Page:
“And to pull it all together, we use optimization models to minimize the risk in the event.” One goal is to “minimize the time people spend traveling” to escape the storm. There are “certain constraints,” such as the “capacity for each road” (how much traffic it will allow through). “For each road in a network, there’s a maximum flow of traffic,” measured in the number of cars per unit of time, “and it gets slower as the number of cars goes up.” “As you have more cars on the road, it slows the average speed down,” so Davidson and her colleagues figure out ways to prevent traffic jams and allow people to travel out of the affected area or to shelters, where they will be safe from the storm.

Liquefaction during earthquakes turns solid ground into a liquid, making buildings like this house in Christchurch, New Zealand, sink into the soil.
Liquefaction during earthquakes turns solid ground into a liquid, making buildings like this house in Christchurch, New Zealand, sink into the soil.

Davidson and her coworkers are developing new models for managing emergencies, models which acknowledge the ways the path of a storm may change and also the fact that people make different decisions as the storm develops. “In real life, people make decisions repeatedly throughout the course of the event. They might wait and check again in three hours and if it’s turning towards them, they’ll leave. If not, they might decide to stay.”

The damage done by hurricanes and earthquakes can start fires. Davidson and her colleagues studied the 2011 earthquake and tsunami in Tohoku, Japan. “There were 300 fires within a few days,” providing civil engineers with a large amount of data. “We wanted to develop models to predict fires in the next earthquake.” How many would there be? Where would they occur? They “developed a regression model based on how many people” lived in each area that contained a fire, the types of buildings it contained, and “how strong the ground-shaking was.” “We want to understand what might happen so you can plan for it all,” despite the random aspects of earthquakes and fires.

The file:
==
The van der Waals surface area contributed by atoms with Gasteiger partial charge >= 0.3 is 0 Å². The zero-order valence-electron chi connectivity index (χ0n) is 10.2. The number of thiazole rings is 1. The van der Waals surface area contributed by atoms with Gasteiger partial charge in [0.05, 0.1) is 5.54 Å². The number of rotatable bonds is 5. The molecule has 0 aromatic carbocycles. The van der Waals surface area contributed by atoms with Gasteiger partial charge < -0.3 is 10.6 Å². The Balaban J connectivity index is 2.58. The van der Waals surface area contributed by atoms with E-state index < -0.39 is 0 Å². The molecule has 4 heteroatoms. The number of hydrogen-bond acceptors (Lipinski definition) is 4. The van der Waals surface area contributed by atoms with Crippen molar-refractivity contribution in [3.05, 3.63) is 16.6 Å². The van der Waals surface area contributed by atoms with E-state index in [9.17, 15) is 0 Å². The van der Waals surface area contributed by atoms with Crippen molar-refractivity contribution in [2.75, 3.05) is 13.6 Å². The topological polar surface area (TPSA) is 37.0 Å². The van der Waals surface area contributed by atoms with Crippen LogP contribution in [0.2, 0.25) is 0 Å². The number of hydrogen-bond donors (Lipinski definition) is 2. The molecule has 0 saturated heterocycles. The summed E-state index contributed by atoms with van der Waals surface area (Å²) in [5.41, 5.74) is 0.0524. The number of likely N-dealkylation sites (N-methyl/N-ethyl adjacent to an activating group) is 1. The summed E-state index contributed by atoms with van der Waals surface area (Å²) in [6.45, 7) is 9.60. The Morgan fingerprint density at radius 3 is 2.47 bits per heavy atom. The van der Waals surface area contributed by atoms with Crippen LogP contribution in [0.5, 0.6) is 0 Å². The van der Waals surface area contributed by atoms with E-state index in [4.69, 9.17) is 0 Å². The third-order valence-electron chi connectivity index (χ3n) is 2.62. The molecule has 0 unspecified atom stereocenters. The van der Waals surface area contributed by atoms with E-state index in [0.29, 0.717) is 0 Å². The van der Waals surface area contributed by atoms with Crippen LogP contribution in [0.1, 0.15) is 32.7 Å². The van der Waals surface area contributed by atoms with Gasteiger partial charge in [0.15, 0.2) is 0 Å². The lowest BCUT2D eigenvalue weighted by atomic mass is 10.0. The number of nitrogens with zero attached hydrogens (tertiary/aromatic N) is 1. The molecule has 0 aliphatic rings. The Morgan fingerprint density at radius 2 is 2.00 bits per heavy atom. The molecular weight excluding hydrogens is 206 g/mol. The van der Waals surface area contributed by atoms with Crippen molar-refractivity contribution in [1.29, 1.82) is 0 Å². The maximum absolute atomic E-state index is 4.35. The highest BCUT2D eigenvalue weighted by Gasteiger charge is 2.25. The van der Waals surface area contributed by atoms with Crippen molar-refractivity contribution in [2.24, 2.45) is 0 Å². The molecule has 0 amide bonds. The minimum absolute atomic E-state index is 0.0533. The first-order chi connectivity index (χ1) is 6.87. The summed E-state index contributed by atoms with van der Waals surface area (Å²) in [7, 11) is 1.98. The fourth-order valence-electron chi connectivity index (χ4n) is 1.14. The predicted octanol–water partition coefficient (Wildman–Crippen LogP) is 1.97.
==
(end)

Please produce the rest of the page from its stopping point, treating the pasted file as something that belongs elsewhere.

What inspired Davidson to become an engineer? “I didn’t always know I would end up in this field,” she says.

I really liked Games magazine. It still exists. It’s a magazine with all kinds of puzzles in it. Some are simple word-finds and some are pretty complicated. There are some numerical problems but a lot of it is logic, to help with ways of being creative and problem-solving. That’s part of what got me here: problem-solving. I like puzzles.

Civil Engineer Rachel Davidson brought her statics students up a tower of the Delaware Memorial Bridge.